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FICTITIOUS BUSINESS NAME STATEMENT The following person(s) is/ are doing business as: ADVANCED CHIROPRACTIC GROUP at 5350 Hollister Ave Ste A3 Santa Barbara, CA 93111; Neils C. Larson 914 Castillo St. #6 Santa Barbara, CA 93101 This business is conducted by an Individual Signed: This statement was filed with the County Clerk of Santa Barbara County on Jul 25, 2017. This statement expires five years from the date it was filed in the Office of the County Clerk. Joseph E. Holland, County Clerk (SEAL) by Margarita Silva. FBN Number: 2017‑0002136. Published: Aug 2, 10, 17, 24 2017. FICTITIOUS BUSINESS NAME STATEMENT The following person(s) is/ are doing business as: ADVANCED CHIROPRACTIC GROUP at 5350 Hollister Ave Ste A3 Santa Barbara, CA 93111; Michael S. York 5867 Via Fiori Goleta, CA 93117 This business is conducted by an Individual Signed: This statement was filed with the County Clerk of Santa Barbara County on Jul 25, 2017. This statement expires five years from the date it was filed in the Office of the County Clerk. Joseph E. Holland, County Clerk (SEAL) by Margarita Silva. FBN Number: 2017‑0002135. Published: Aug 2, 10, 17, 24 2017. FICTITIOUS BUSINESS NAME STATEMENT The following person(s) is/ are doing business as: PEACOCKS MARCHING WORLD at 325 Rutherford St Ste D Goleta, CA 93117; Benjamin P Schroeder 658 Camino Campana Santa Barbara, CA 93111 This business is conducted by an Individual Signed: This statement was filed with the County Clerk of Santa Barbara County on Jul 31, 2017. This statement expires five years from the date it was filed in the Office of the County Clerk. Joseph E. Holland, County Clerk (SEAL) by Noe Solis. FBN Number: 2017‑0002177. Published: Aug 10, 17, 24, 31 2017. FICTITIOUS BUSINESS NAME STATEMENT The following person(s) is/are doing business as: BUNNY BUTT APOTHECARY at 810 Puente Drive Santa Barbara, CA 93110; Anya Poe Foxen (same address) This business is conducted by an Individual Signed: Anya Foxen This statement was filed with the County Clerk of Santa Barbara County on Jul 24, 2017. This statement expires five years from the date it was filed in the Office of the County Clerk. Joseph E. Holland, County Clerk (SEAL) by Connie Tran. FBN Number: 2017‑0002106. Published:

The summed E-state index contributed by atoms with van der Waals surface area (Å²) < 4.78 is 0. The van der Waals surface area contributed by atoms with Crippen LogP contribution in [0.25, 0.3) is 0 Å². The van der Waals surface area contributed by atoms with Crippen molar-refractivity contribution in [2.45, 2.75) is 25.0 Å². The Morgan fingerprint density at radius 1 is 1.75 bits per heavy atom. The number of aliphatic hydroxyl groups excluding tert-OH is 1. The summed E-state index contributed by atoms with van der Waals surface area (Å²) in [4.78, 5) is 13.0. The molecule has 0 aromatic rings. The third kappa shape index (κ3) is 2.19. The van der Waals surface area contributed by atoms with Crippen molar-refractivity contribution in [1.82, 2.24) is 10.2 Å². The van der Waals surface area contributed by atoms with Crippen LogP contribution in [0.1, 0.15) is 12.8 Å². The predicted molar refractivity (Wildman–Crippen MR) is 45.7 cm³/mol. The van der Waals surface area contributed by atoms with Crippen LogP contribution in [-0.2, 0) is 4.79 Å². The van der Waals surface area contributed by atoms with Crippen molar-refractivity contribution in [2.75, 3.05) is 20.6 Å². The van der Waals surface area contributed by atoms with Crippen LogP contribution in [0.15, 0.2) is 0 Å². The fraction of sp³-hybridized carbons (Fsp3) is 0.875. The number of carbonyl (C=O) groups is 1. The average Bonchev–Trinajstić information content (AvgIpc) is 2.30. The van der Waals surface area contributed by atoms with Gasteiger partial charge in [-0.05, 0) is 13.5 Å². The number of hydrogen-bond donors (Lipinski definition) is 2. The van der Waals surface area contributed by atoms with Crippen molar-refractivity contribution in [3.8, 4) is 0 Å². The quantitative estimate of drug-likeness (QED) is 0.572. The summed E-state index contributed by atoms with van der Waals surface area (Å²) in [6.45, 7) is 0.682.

THE INDEPENDENT

August 24, 2017